The LH1 complex is the major light-harvesting antenna of purple photosynthetic bacteria. Its role is to capture photons, and then store them and transfer the excitation energy to the photosynthetic reaction center. The structure of LH1 is modular and it cooperatively self-assembles from the subunits composed of short transmembrane polypeptides that reversibly bind the photoactive cofactors: bacteriochlorophyll and carotenoid. LH1 assembly, the intra-complex interactions and the light-harvesting features of LH1 can be controlled in micellar media by varying the surfactant concentration and by adding carotenoid and/or a co-solvent. By exploiting this approach, we can manipulate the size of the assembly, the intensity of light absorption, and the energy and lifetime of its first excited singlet state. For instance, via the introduction of Ni-substituted bacteriochlorophyll into LH1, the lifetime of this electronic state of the antenna can be shortened by almost three orders of magnitude. On the other hand, via the exchange of carotenoid, light absorption in the visible range can be tuned. These results show how in a relatively simple self-assembling pigment-polypeptide system a sophisticated functional tuning can be achieved and thus they provide guidelines for the construction of bio-inspired photoactive nanodevices. Full article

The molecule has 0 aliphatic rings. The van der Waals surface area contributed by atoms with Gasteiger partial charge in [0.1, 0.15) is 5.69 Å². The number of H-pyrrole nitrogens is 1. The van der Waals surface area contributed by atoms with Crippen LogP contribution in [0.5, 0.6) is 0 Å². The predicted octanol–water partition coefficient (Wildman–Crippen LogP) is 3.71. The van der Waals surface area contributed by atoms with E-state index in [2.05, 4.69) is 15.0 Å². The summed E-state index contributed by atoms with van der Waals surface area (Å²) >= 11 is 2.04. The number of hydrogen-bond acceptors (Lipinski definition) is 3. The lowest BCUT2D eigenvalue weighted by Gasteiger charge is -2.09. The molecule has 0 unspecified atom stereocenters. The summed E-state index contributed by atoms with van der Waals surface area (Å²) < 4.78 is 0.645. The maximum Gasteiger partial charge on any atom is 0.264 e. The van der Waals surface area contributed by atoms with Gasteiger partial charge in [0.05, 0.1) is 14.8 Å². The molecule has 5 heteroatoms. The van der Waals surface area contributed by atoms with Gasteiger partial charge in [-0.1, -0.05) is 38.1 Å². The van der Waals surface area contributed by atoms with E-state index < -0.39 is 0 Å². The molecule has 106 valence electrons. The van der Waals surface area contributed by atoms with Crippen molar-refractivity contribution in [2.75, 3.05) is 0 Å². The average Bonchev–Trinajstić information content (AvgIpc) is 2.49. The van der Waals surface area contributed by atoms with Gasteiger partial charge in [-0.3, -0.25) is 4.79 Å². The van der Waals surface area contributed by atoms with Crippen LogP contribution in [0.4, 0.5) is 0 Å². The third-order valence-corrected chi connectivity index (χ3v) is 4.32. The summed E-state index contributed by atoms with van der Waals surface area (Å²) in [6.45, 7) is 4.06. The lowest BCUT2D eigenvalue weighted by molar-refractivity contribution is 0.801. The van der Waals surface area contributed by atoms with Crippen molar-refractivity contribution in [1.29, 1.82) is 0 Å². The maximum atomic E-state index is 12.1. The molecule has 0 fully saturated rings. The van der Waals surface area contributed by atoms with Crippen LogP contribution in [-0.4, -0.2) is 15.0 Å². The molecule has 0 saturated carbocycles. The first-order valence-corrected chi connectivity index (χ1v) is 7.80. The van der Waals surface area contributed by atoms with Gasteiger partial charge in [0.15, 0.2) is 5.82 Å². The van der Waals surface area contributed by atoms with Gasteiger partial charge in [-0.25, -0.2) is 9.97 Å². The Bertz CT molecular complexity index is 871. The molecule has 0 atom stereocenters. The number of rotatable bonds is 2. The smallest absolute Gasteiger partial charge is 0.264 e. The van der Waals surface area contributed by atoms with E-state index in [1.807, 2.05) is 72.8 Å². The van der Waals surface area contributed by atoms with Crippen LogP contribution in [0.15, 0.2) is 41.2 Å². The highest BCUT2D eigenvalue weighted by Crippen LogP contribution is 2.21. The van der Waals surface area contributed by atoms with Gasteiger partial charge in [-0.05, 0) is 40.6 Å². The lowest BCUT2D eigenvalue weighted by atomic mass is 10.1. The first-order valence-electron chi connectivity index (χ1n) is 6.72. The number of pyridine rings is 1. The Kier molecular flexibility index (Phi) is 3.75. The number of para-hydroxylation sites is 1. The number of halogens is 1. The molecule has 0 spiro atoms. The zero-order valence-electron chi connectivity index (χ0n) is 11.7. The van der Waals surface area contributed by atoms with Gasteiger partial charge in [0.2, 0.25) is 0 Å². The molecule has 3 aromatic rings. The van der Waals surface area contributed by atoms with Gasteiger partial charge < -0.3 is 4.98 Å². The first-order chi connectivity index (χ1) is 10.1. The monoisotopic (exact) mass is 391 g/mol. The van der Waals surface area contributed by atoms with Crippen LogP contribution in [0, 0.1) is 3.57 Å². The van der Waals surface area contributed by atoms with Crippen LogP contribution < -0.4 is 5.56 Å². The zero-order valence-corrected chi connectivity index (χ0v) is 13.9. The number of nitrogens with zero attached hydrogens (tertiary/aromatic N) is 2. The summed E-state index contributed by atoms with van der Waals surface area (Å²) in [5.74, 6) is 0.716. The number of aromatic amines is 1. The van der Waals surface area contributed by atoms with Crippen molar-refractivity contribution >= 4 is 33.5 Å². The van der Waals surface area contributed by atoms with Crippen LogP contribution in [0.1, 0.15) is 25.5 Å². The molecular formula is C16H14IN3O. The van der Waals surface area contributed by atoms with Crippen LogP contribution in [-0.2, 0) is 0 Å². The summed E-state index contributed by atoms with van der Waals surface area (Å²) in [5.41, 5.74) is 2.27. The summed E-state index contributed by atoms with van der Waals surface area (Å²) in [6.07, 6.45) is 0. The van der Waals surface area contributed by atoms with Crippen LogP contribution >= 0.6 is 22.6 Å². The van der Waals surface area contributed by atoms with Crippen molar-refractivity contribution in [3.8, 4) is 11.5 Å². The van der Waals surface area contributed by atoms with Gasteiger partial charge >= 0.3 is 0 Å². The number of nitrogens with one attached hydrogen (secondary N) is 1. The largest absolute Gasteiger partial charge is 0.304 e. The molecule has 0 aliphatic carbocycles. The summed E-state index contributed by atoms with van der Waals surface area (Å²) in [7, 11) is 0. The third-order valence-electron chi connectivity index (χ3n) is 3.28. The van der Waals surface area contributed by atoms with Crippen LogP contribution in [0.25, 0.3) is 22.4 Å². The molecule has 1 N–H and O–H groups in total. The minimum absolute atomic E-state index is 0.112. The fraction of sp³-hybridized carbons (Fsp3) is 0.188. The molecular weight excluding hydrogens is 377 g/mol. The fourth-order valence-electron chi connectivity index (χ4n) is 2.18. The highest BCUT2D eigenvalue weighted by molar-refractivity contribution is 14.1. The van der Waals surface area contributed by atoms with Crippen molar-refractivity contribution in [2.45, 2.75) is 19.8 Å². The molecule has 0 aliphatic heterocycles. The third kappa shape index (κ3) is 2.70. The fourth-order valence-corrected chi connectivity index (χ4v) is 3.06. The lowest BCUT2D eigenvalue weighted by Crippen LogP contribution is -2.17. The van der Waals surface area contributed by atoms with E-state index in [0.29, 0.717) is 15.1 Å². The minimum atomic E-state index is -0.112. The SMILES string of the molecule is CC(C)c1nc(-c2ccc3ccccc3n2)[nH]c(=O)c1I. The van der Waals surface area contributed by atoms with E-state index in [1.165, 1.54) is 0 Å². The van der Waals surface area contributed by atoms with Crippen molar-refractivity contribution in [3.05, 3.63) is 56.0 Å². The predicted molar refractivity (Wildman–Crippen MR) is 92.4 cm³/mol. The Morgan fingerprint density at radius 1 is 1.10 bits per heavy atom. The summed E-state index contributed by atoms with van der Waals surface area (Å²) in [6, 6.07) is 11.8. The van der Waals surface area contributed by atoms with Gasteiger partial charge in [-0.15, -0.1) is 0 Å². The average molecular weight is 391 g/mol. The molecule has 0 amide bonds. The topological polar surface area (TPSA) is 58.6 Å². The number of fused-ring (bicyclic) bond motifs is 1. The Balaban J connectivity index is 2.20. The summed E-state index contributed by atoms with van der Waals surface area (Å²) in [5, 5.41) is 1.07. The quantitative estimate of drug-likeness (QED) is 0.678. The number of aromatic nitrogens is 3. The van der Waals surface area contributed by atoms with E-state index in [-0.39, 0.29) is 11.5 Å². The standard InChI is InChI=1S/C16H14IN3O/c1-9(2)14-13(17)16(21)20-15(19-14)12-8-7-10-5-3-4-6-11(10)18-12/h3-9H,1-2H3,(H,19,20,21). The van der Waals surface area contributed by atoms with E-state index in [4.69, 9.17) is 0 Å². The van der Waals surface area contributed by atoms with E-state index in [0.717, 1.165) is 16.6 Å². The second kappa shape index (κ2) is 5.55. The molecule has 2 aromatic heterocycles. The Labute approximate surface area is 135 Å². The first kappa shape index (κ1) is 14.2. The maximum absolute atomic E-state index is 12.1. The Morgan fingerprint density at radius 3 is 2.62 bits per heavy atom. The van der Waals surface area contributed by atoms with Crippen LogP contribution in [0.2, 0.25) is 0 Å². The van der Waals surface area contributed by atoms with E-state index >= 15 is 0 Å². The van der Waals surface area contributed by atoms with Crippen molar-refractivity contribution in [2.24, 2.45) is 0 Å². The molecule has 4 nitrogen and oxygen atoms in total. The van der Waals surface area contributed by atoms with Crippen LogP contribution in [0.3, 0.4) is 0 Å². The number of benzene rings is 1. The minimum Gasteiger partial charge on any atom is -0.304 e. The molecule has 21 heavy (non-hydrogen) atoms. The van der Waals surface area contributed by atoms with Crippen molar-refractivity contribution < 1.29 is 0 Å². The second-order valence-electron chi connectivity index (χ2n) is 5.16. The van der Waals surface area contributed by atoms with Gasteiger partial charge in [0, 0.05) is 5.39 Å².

(This article belongs to the Special Issue Advanced Nanomaterials and Biomaterials from Self-Assembling Peptides)
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Open AccessArticle
One Step Preparation of Peptide-Coated Gold Nanoparticles with Tunable Size
Materials 2019, 12(13), 2107; https://doi.org/10.3390/ma12132107 - 30 Jun 2019
Abstract